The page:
[CentOS] Re: Clarification
mailing-lists at hughesjr.com
Sat Oct 8 12:54:49 UTC 2005
On Fri, 2005-10-07 at 13:08 -0400, Sam Drinkard wrote:
> Thanks for the clarification Greg. I kind of figured they both would
> work about the same, but didnt' know if there was a preference for one
> over the other or not. Just seems like up2date is the simpler of the
> two with a few clicks of the rodent and its done.
The up2date in CentOS uses a yum backend to retrieve the files anyway
(though it uses an older version of yum than is included in CentOS-4).
For updates only, up2date is very simple for users with a GUI, which is
why it is included.
yum is more for all package management (install, remove, updates), and
it can do updates easily from the command line. I use yum exclusively
on server machines where I don't load a GUI ... but I have to admit that
I also use up2date on my main workstation :)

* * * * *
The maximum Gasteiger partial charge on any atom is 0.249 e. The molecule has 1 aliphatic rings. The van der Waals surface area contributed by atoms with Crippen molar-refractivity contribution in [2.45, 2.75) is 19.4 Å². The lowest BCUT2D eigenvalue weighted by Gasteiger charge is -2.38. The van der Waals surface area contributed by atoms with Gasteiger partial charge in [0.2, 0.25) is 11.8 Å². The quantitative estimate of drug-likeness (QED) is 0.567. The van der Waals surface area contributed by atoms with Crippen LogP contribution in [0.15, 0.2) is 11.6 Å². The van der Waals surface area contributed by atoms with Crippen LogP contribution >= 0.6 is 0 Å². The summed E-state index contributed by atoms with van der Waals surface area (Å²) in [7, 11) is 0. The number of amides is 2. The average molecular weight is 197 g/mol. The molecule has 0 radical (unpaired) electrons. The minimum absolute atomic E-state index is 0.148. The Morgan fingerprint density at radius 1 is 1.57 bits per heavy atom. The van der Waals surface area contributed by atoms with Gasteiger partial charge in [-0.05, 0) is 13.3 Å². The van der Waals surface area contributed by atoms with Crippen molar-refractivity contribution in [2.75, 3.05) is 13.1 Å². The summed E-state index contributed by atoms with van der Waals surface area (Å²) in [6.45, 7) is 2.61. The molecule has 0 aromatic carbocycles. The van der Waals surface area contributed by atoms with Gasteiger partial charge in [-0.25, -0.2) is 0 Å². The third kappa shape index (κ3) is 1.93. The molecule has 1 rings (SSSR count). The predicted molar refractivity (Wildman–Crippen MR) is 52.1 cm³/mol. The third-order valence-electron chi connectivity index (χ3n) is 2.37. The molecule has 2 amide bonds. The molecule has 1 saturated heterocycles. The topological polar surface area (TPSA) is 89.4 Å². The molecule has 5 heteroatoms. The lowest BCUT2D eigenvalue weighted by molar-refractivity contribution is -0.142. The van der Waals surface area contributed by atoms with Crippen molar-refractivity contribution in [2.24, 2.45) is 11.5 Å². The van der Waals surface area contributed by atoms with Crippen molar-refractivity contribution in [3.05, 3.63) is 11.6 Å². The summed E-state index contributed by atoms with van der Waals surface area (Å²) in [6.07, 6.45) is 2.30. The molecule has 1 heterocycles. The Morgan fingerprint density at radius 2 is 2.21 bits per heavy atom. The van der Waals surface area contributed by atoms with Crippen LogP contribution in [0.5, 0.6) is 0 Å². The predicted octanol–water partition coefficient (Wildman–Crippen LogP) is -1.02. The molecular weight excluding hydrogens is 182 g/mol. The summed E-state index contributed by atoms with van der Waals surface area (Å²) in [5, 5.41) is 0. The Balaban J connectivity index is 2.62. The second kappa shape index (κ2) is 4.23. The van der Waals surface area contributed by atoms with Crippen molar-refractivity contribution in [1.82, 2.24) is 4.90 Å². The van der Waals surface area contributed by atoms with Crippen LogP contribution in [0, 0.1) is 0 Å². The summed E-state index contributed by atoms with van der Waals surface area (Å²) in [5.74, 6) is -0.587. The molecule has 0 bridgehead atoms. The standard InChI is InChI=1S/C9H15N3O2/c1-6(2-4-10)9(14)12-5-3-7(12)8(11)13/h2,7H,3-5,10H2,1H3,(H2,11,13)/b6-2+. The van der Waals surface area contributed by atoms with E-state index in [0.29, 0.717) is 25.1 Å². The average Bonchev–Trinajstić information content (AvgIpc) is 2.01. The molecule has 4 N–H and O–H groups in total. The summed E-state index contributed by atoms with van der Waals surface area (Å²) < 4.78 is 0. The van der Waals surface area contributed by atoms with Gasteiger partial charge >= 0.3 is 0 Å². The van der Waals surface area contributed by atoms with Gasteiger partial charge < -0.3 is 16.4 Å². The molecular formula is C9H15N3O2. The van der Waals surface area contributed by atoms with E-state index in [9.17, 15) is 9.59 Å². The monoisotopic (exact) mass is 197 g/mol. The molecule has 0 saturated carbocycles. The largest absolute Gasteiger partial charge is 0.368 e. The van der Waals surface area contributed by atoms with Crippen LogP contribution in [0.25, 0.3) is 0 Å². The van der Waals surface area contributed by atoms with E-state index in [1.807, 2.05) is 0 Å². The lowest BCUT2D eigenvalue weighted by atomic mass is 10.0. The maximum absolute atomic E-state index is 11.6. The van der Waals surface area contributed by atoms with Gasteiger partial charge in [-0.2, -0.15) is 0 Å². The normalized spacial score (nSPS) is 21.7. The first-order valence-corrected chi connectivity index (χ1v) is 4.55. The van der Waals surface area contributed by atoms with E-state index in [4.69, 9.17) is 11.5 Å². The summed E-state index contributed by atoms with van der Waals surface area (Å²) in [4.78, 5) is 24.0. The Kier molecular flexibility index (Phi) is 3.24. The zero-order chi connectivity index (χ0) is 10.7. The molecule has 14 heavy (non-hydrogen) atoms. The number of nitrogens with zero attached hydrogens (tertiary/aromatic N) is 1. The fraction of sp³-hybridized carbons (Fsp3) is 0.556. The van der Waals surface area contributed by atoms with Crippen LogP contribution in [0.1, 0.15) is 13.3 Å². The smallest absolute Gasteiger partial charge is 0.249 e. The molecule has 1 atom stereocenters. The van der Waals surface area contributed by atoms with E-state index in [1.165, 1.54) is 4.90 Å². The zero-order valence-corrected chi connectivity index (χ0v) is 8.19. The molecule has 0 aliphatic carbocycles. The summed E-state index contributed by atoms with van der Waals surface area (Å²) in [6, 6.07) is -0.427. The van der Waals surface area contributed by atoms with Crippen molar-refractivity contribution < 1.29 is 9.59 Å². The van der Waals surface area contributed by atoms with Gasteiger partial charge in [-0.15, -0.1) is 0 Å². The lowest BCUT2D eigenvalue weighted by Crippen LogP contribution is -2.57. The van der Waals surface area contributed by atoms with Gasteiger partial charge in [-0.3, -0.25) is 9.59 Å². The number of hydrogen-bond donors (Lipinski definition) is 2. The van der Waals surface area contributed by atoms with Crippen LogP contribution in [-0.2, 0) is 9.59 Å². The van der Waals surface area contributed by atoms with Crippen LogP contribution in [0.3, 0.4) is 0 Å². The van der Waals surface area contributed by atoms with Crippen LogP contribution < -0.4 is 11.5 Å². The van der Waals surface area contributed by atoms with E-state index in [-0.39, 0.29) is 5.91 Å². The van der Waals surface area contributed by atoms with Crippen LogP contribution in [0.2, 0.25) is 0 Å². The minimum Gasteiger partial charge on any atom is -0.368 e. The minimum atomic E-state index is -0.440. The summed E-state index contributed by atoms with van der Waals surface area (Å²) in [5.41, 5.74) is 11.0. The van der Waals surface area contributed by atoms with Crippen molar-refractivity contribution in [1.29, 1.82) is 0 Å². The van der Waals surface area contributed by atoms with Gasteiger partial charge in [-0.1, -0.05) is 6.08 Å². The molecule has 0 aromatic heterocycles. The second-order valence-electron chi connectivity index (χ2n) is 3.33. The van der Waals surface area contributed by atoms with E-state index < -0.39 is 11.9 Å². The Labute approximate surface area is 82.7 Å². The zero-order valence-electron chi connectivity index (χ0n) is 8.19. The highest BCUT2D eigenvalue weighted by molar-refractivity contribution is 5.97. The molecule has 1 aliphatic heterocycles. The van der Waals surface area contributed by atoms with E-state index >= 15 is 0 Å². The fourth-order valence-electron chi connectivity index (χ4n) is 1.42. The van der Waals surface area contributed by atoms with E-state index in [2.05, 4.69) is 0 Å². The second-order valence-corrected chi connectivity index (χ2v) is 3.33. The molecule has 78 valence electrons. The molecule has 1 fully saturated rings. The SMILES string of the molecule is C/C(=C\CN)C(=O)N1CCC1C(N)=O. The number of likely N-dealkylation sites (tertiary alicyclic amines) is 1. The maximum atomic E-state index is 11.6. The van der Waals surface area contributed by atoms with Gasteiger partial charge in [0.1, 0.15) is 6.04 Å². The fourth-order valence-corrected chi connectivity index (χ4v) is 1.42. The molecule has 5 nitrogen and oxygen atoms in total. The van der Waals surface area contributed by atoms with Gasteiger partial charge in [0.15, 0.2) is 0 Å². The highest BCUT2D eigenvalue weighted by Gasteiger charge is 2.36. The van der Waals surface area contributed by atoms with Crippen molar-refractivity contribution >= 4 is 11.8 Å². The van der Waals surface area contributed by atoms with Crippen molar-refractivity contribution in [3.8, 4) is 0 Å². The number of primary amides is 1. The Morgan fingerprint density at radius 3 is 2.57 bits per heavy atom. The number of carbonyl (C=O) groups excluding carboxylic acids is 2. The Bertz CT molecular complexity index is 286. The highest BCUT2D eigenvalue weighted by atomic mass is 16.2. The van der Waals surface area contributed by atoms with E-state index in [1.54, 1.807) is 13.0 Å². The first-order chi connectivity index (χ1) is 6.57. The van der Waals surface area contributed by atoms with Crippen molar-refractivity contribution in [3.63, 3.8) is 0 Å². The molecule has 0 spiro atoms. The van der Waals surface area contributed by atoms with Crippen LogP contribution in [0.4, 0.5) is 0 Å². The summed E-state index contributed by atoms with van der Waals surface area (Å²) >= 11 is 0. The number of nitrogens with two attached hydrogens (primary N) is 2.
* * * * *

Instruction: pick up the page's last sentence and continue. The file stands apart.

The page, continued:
> Greg Knaddison wrote:
> >up2date and yum both work on top of or maybe "in cooperation with" the
> >rpm package management system. So, if you like using one or the other
> >to do your updating at a given time you can use either one and they
> >won't get confused since they both store/read information from the
> >Yum uses metadata about a repository to know what is going on, what
> >updates might exist, etc. You can use "yum list updates" to see what
> >needs to be updated. Some people put a "yum list updates" and then
> >redirect it to mail to them in their daily cron so that they know if
> >they have updates rather than using the up2date applet.
> >When you start yum it goes to the repositories in your configuration
> >files, pulls down the metadata from those repositories and then parses
> >through it looking for updates, packages to satisfy dependencies if
> >there are updates, and other fun stuff like that.
> >None of the files for CentOS (unless you changed something) from from
> >anything RH related. I assume you know how that all works and said
> >"RH" where you meant "CentOS"...
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